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Why I Still Believe in Santa

Santa Claus in the Christmas Fantasy Parade at Disneyland

When I was a child living in the projects in California, mom made sure that we had on vacation every year. She wanted to show her children that there was more to life than abject poverty, pee-yellow housing complexes, and government cheese. Almost all of those vacations consisted of a trip to Disneyland. Sometimes, we would leave at three in the morning, so we could be there when the park opened. We would stay one day. When the park closed, she would drive home stopping at a rest area to get some sleep when she got too tired to drive. She would then go to work the day we got back.

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Mickey’s The Gift of the Magi Lampoons Consumerism and Capitalist Christmas

Mickey Mouse on a Piano; music and animation compromise

The original “The Gift of the Magi” by O. Henry is about a poor couple that sacrifice to give each other gifts for Christmas. Jim sells his heirloom watch to by Delia combs for her long, beautiful hair. For better or worse, Delia sells her hair to by a chain for Jim’s watch. In the end, O. Henry implies that they are richer because of their sacrifices for one another. The story is often read as a feel-good Christmas story. However, as “Mickey’s Once Upon a Christmas” shows, there are other interpretations of this short story and the meaning behind it.

‘Mickey’s Once Upon a Christmas’ Summary

In the Disney version, Mickey gives Minnie a chain for her heirloom watch, and Minnie gives Mickey a case for his harmonica. The watch and the harmonica have been sold to pay for the gifts. They laugh and say the best gift is they have each other. How sad it is that they had to give up the only two items of value to learn this lesson.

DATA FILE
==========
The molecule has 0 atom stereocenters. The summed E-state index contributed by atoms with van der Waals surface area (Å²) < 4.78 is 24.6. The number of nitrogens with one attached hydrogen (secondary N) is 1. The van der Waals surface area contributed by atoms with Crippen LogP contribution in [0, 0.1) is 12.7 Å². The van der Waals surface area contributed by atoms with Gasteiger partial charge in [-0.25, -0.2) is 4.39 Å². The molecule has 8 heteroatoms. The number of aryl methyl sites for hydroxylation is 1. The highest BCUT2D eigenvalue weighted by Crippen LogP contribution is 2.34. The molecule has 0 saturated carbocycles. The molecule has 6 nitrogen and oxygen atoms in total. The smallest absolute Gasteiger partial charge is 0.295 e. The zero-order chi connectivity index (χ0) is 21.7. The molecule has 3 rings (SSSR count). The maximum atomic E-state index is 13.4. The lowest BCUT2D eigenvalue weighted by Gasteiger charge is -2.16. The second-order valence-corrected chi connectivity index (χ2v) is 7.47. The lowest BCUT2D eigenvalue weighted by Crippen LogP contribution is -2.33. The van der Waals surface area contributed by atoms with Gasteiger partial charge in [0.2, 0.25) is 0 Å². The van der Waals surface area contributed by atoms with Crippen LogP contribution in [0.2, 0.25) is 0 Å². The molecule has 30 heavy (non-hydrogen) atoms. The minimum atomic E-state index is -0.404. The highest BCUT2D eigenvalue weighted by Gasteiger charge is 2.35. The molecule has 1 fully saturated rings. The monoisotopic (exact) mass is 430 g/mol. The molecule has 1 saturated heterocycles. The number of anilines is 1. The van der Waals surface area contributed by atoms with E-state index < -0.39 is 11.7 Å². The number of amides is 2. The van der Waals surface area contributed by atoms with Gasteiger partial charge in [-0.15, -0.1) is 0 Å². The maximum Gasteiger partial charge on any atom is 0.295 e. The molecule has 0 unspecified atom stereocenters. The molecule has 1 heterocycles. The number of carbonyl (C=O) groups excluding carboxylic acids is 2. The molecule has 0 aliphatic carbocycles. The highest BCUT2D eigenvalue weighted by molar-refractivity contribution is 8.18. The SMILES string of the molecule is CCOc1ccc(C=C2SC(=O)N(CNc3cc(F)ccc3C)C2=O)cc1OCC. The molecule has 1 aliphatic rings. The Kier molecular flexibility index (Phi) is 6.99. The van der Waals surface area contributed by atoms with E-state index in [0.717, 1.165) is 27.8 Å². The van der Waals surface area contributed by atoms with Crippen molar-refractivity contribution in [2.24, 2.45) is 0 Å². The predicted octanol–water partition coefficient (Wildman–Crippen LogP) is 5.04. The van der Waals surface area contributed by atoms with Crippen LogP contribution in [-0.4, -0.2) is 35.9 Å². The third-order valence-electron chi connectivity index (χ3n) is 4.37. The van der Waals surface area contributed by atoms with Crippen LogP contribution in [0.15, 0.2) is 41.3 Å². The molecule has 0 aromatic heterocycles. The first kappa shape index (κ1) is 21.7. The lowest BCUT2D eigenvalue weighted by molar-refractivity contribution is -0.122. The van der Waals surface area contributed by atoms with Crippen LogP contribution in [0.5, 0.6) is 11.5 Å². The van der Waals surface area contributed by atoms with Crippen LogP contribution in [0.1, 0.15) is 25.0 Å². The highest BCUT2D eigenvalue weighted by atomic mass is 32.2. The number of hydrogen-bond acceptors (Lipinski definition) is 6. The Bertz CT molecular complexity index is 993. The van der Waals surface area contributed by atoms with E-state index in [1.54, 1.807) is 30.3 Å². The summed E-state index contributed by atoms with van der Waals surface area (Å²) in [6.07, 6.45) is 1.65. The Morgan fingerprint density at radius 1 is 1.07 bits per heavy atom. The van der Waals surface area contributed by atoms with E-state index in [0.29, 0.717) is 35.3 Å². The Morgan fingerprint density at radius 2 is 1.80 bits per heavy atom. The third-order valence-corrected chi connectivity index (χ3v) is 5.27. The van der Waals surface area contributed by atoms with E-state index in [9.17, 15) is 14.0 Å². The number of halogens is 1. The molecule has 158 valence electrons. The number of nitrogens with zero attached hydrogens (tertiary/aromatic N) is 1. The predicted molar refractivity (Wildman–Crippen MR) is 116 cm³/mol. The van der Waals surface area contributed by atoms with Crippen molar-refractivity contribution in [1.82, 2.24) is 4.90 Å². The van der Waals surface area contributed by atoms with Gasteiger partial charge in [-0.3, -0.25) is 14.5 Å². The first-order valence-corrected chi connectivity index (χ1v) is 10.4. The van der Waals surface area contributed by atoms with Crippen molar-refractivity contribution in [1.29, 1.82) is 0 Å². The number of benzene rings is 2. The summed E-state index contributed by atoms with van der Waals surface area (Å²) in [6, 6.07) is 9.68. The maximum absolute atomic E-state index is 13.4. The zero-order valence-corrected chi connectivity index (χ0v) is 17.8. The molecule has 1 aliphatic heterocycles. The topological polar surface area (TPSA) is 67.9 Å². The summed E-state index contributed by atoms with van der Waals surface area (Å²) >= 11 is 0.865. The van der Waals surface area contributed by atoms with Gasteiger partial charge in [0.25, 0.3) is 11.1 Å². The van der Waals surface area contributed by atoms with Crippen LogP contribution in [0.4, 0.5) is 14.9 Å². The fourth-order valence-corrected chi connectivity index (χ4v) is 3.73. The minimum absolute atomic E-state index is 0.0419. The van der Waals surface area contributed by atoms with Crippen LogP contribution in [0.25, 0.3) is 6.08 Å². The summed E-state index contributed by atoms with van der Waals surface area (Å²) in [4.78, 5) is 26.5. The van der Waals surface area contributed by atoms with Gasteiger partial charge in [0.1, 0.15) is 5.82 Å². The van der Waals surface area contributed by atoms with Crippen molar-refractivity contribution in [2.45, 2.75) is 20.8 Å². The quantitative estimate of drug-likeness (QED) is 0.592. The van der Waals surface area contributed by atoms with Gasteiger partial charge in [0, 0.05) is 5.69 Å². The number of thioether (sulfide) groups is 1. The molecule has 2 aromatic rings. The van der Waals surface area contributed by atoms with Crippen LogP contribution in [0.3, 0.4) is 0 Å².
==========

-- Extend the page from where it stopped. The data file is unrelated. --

Corporate Greed

Minnie works at Mortimer’s wrapping gifts with her friend Daisy. Minnie is working quickly because she needs her Christmas bonus to get Mickey a gift. Daisy is impressed, and Minnie gets a call to Mortimer’s office. The head mouse offers his praise for Minnie’s work ethic but never gets her name right. He then gives her the bonus for her work – a fruitcake. This echo of real-world, corporate bonus policy changes of the 1980s and ‘90s cuts to the quick of anyone who lived through counting on their bonus only to have the company pull the rug out from under them in search of greater profits and lower expenditures. Not only was it clearly not the bonus Minnie was expecting, but it was just as clear that her work wasn’t valued by her employer. The bonus achieved the exact opposite effect it should’ve had. Minnie walks out dejected rather than enthused about her work, which is keeping her in poverty.

While Minnie is employed by the local department store, Mickey has job with the typecast villain Pete. Pete runs a Christmas tree lot where people can get their 10-footers on a payment plan. His trees aren’t as fresh as he makes them out to be. He uses hot glue and paint on old, dead trees to make them new and green again. When a poor family comes looking for a tree on Christmas Eve, Pete tries to sell them a 10-footer – a tree bigger than their house – even though it’s clear they can’t afford it. The dad wouldn’t want to disappoint the kids at this time of year, right? As the father is about to sign for the payment plan, Mickey brings over a smaller tree. The family leaves happy, but Mickey loses his job and Pete confiscates his wages to make up for the lost sale. While Mickey’s being fired on Christmas Eve isn’t a surprise, after all, he works at a Christmas tree lot, it still has its real-world echoes in the layoffs started by Neutron Jack Welch of GE. The celebrated CEO fired thousands of employees from GE, the most profitable company in the world at the time, in a surprise move during the holidays. Other companies followed suit throughout the 1990s.

Love Is a Gift